Automotive Electronic Fuse

Here we investigate a circuit design designed to work like an electronic fuse circuit in automobiles and for safeguarding the auto electrical from overloads, over-current, short circuit and related fire hazards.

What is a Fuse

A fuse is a device used in electrical wiring for preventing accidental fire hazards due to to a short circuit or overloads. In ordinary mechanical type of fuses, a special fusible wire is used which melts when there's short circuit at some point in the wiring.

Though such fuses are fairly reliable, are surely not so efficient or elegant with their performance.

A mechanical fusible type of fuse requires careful selection as far as the rating is concerned and once blown, again requires careful replacement of the device correctly.

Even automobiles incorporate largely the above fusible types of fuses for the discussed precautions concerns.

However the above inefficient fuse can be very effectively replaced with more versatile types of electronic fuse circuit with little consideration.

How this Automobile Fuse Circuit Works

The idea has been exclusively developed by me and the test results were pretty impressive.

The CIRCUIT DIAGRAM is very simple, a relay is used to switch the battery power to the rest of the electrical of the vehicle via its contacts.

A low value resistor is placed across the base emitter of a transistor for sensing the rise in the current levels.

When a possible short circuit is sensed, an equivalent amount of voltage is developed across this low value resistor, this voltage becomes responsible for instantly triggering the transistor which in turn triggers the relay driver stage.

The relay quickly reverts and switches OFF the supply to the vehicle electrical.

However in the process it also latches itself so that it does not go into an oscillating mode.

The relay contacts must be rated to handle the maximum allowable current specified for the vehicle's normal needs.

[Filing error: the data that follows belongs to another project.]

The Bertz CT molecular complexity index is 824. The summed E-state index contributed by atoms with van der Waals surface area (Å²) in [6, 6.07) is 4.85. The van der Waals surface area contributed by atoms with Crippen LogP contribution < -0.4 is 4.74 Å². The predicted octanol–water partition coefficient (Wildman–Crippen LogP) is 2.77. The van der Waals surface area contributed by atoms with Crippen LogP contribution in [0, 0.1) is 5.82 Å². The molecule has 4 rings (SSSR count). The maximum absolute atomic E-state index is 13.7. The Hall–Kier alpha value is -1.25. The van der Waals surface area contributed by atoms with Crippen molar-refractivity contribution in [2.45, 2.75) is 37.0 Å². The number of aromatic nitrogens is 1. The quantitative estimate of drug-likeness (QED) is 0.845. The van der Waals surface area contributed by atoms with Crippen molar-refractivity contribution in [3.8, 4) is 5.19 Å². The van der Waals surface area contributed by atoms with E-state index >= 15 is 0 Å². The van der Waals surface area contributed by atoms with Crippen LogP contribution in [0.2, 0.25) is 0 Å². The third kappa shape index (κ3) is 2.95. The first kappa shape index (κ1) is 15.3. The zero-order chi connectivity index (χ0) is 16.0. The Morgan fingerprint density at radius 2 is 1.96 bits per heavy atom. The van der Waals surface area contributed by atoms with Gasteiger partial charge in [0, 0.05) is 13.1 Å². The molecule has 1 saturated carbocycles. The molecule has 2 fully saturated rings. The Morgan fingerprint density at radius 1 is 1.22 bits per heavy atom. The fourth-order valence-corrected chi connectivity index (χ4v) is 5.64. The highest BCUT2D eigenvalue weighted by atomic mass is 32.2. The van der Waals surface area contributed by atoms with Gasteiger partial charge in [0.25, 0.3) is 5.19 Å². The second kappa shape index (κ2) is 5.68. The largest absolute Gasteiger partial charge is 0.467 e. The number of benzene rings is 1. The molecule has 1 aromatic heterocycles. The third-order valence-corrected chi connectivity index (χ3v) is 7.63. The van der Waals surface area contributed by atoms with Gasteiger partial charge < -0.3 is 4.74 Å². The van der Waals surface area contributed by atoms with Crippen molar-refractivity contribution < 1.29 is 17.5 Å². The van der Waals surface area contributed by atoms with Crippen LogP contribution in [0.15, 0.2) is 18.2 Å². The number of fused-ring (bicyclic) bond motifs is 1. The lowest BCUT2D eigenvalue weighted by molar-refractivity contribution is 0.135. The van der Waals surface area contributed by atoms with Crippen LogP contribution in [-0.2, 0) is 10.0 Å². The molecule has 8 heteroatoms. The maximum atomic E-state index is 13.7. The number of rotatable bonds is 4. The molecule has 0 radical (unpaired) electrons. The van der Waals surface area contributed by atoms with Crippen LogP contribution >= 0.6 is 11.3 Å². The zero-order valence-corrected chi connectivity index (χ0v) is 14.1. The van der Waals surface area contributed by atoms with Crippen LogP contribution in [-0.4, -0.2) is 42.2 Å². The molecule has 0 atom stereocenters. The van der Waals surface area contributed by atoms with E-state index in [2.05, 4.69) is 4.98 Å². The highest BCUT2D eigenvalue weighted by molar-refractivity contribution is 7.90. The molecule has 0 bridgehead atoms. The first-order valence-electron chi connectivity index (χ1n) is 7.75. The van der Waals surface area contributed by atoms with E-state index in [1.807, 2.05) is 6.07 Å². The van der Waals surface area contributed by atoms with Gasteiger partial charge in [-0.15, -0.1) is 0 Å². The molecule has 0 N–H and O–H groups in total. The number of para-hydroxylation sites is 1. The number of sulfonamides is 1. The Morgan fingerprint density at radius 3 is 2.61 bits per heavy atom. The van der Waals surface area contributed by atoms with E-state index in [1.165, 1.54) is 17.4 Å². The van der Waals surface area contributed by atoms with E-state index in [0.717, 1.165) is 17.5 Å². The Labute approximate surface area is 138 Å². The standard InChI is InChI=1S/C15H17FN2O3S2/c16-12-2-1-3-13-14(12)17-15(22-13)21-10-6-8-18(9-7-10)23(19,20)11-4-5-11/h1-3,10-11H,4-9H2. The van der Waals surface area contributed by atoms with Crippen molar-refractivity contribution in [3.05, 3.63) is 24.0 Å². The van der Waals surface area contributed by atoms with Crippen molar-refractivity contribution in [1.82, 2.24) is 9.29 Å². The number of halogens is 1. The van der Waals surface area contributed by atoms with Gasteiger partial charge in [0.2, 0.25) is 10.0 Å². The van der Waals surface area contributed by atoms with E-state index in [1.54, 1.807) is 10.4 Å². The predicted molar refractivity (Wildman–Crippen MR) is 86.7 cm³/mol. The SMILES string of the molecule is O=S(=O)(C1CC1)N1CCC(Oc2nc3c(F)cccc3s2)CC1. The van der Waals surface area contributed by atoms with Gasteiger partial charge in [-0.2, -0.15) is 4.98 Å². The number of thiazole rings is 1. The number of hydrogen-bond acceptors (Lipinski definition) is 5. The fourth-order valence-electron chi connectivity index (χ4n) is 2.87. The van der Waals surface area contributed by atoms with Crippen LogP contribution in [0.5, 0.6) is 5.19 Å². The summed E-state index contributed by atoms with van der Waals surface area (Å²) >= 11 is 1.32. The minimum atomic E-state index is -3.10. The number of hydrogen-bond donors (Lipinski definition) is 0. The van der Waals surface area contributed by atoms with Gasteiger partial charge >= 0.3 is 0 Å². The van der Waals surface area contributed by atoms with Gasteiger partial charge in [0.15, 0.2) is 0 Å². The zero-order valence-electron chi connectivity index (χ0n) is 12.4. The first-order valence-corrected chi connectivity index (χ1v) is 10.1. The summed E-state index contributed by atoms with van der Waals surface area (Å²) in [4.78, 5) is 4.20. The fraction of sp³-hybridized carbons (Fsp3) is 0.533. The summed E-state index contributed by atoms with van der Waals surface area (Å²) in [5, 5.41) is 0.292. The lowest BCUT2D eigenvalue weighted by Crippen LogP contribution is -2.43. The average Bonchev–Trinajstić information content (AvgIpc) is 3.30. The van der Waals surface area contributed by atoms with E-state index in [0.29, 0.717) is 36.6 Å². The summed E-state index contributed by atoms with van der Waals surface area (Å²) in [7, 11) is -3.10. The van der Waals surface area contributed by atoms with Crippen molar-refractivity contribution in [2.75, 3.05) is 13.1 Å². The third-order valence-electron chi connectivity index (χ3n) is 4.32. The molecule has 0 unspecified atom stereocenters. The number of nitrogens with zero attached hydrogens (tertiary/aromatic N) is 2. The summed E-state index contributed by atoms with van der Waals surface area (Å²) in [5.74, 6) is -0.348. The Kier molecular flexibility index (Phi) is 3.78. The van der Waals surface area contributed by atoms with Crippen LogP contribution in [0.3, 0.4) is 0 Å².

The value of the sensing resistor should be carefully selected for the intended tripping operations at the correct over load levels.

I used an iron wire (1mm dia. 6 turns) in place of the sensing resistor and it could handle well up to 4 amps after which it forced the relay to trip.

For higher currents lower number of turns may be tried.

The "push to OFF" switch is used to reset the circuit, but only after the short circuit condition is properly rectified.

A simple electronic fuse circuit developed by me is shown below:

simple automotive electronic fuse circuit

Need Help? Please send your queries through Comments for quick replies!


Edgar said…
Hello there, Swagatam,
As you say, during a short circuit or overload, the relay switches off hence, latching itself and goes into an oscillating mode. What if instead I connect it to another load after the relay is switched off? Do I have to remove also the push button connection or just retain it for resetting?
Edgar said…
Hi Swagatam,
What if instead of a reset button and oscillation, I direct, upon switch off of the relay, to another load? Do I have to remove the push button wiring? Thanks...